Evinacumab (Regeneron) appears to have a dramatic effect on low-density lipoprotein (LDL) cholesterol levels in patients with homozygous familial hypercholesterolemia (HoFH) with little or no LDL receptor activity, suggests a post hoc analysis of phase 3 trial data.
The results, which one expert described as a “game changer” for these patients, were presented at the European Atherosclerosis Society 2020 Virtual Congress on October 5, held online this year because of the COVID-19 pandemic.
The phase 3 ELIPSE trial showed that evinacumab, a human monoclonal antibody inhibitor of angiopoietin-like 3 (ANGPTL3), given intravenously every 4 weeks reduced LDL cholesterol levels in HoFH patients by an average of 47%.
As reported by theheart.org | Medscape Cardiology, the treatment, which was generally well tolerated, was also effective in the approximately one third of patients with minimal residual LDL receptor activity.
Now, Frederick Raal, MD, PhD, the University of the Witwatersrand, Johannesburg, South Africa, presented a post hoc analysis of 10 patients with less than 2% functional LDL receptor activity. These patients experienced an even greater reduction of 72% over placebo.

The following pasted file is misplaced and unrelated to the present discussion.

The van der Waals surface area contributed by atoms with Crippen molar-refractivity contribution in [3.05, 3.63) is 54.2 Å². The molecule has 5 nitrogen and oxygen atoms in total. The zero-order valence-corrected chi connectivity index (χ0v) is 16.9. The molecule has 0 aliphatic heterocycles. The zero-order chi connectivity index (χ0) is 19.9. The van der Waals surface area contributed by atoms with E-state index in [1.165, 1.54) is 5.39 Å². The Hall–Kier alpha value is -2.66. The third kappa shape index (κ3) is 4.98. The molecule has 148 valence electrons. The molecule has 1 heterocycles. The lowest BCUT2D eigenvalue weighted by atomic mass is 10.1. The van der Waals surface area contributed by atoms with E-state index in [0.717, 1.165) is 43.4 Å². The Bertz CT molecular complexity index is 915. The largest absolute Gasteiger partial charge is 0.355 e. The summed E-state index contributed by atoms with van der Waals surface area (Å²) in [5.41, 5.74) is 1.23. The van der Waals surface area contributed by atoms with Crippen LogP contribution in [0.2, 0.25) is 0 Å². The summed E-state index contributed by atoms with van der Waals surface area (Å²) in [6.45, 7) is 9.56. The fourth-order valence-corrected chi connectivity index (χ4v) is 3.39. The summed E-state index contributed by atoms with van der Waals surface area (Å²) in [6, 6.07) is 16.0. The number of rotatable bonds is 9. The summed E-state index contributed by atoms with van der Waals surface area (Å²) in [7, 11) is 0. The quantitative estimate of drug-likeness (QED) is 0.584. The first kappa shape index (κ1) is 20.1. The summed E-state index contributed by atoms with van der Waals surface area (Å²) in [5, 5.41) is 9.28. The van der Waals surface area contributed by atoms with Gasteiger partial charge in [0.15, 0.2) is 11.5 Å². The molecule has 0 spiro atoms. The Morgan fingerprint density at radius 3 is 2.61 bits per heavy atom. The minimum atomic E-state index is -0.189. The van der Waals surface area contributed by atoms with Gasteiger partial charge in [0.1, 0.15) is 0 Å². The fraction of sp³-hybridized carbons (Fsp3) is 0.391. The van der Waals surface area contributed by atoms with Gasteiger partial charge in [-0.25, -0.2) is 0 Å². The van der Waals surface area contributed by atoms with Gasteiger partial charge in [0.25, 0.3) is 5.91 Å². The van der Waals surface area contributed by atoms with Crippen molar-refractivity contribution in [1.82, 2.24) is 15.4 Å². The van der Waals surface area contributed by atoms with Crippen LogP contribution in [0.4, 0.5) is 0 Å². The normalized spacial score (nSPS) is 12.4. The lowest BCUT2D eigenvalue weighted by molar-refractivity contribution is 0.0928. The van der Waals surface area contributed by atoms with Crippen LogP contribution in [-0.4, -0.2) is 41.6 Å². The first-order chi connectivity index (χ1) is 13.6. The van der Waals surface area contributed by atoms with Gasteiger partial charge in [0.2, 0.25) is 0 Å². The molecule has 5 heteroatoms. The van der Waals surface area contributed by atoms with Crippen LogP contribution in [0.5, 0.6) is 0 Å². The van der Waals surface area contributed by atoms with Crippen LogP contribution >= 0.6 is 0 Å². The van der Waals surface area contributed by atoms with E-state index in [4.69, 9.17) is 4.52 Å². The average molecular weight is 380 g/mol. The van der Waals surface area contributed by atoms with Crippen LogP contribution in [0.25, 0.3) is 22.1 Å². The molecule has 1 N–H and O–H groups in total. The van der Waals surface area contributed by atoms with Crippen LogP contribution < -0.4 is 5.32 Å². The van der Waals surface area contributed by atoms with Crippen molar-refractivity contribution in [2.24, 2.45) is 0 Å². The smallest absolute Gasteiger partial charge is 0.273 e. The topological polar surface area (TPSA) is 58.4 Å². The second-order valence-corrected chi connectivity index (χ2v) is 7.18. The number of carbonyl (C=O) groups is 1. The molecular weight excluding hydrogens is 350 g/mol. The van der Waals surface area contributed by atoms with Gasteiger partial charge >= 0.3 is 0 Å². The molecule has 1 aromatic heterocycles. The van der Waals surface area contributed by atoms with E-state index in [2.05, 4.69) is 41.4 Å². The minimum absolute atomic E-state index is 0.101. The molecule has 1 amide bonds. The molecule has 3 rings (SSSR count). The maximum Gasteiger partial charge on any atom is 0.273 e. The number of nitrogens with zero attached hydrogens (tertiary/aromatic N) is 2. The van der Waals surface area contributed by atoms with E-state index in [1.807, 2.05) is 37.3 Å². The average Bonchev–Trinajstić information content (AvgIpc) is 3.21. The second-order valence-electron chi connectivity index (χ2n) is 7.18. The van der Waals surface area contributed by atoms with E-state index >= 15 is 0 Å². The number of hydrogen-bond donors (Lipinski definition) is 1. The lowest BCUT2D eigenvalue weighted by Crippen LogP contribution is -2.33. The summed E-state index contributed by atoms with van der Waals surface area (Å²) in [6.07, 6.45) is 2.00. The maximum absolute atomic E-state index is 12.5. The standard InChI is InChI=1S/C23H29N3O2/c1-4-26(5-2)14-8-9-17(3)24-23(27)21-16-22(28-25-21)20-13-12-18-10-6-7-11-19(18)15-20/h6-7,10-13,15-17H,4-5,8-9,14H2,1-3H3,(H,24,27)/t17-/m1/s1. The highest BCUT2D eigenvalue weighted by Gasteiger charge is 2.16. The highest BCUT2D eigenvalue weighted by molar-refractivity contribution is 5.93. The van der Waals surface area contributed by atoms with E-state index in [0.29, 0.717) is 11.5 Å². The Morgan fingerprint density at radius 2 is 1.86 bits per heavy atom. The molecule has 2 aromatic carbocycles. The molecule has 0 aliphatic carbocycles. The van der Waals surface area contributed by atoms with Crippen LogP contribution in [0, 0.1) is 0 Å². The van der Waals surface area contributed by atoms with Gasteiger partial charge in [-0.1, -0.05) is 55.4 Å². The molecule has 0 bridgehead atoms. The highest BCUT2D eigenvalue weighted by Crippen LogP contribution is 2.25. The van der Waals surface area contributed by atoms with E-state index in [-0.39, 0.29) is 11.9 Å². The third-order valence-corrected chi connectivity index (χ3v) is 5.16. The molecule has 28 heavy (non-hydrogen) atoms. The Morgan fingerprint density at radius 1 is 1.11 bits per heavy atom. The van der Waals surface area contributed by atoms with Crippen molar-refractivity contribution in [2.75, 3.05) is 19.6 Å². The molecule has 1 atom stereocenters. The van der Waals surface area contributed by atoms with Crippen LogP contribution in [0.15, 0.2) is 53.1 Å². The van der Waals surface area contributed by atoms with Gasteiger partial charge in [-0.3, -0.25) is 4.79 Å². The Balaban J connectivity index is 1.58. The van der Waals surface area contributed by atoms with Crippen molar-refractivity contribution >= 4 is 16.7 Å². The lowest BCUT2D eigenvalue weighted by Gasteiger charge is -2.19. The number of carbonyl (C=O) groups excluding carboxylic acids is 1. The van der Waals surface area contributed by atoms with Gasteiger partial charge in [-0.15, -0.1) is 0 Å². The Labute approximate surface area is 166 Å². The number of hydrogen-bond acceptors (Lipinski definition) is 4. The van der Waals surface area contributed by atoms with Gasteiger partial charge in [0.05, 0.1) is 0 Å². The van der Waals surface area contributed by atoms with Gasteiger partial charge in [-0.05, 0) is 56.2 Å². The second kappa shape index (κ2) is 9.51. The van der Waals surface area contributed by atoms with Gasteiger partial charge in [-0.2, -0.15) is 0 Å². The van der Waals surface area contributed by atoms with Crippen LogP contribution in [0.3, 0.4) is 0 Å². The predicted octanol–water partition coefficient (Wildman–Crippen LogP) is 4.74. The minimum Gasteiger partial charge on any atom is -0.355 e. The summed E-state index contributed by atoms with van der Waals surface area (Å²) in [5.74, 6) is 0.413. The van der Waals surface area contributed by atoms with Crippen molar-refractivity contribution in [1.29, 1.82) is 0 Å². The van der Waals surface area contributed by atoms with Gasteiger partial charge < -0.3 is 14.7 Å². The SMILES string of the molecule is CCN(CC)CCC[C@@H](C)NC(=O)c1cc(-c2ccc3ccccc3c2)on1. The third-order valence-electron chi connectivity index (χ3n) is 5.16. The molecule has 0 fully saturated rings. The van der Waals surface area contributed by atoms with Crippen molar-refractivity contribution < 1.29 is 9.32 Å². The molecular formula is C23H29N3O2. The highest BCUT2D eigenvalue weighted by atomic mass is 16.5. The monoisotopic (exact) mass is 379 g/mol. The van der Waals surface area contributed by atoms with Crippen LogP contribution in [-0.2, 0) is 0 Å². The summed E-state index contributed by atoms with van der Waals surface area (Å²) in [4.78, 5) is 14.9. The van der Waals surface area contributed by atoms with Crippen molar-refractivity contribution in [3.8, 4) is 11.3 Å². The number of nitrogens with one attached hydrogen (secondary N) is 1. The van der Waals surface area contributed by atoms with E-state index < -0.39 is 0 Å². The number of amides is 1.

Raal said that, taken together, the results are “remarkable in these very, very difficult to treat patients,” who have “a very unmet need.” He noted that the drug is “generally well tolerated.”
“Evinacumab may provide an effective treatment option for patients with HoFH who are unable to reach target LDL cholesterol levels despite multiple lipid lowering therapies, with or without apheresis,” Raal concluded.
Anne C. Goldberg, MD, a lipidologist and professor of medicine at Washington University in St. Louis, St. Louis, Missouri, told theheart.org | Medscape Cardiology that HoFH patients with little or no LDL receptor activity, who number in the hundreds around the world, are a “very difficult group to treat because things don’t work.”
She pointed out that over 90% of patients in the trial were aged in their 30s and that the majority of them already had heart disease.